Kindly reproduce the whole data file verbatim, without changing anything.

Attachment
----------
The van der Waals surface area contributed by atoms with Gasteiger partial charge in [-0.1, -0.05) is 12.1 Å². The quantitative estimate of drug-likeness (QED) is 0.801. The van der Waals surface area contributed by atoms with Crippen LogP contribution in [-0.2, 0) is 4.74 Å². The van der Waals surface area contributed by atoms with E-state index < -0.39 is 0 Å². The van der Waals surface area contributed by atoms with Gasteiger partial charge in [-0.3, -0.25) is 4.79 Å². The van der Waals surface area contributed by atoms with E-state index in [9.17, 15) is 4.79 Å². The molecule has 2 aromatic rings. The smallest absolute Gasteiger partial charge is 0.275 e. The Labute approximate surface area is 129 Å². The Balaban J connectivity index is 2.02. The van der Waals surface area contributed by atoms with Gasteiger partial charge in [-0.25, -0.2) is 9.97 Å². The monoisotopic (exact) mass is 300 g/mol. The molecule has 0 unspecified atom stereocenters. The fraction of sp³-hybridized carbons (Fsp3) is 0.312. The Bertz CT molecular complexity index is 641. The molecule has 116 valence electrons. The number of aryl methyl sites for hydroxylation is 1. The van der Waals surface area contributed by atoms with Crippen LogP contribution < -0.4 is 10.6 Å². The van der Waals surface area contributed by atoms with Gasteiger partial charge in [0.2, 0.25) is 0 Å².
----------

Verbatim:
The van der Waals surface area contributed by atoms with Gasteiger partial charge in [-0.1, -0.05) is 12.1 Å². The quantitative estimate of drug-likeness (QED) is 0.801. The van der Waals surface area contributed by atoms with Crippen LogP contribution in [-0.2, 0) is 4.74 Å². The van der Waals surface area contributed by atoms with E-state index < -0.39 is 0 Å². The van der Waals surface area contributed by atoms with Gasteiger partial charge in [-0.3, -0.25) is 4.79 Å². The van der Waals surface area contributed by atoms with E-state index in [9.17, 15) is 4.79 Å². The molecule has 2 aromatic rings. The smallest absolute Gasteiger partial charge is 0.275 e. The Labute approximate surface area is 129 Å². The Balaban J connectivity index is 2.02. The van der Waals surface area contributed by atoms with Gasteiger partial charge in [-0.25, -0.2) is 9.97 Å². The monoisotopic (exact) mass is 300 g/mol. The molecule has 0 unspecified atom stereocenters. The fraction of sp³-hybridized carbons (Fsp3) is 0.312. The Bertz CT molecular complexity index is 641. The molecule has 116 valence electrons. The number of aryl methyl sites for hydroxylation is 1. The van der Waals surface area contributed by atoms with Crippen LogP contribution < -0.4 is 10.6 Å². The van der Waals surface area contributed by atoms with Gasteiger partial charge in [0.2, 0.25) is 0 Å².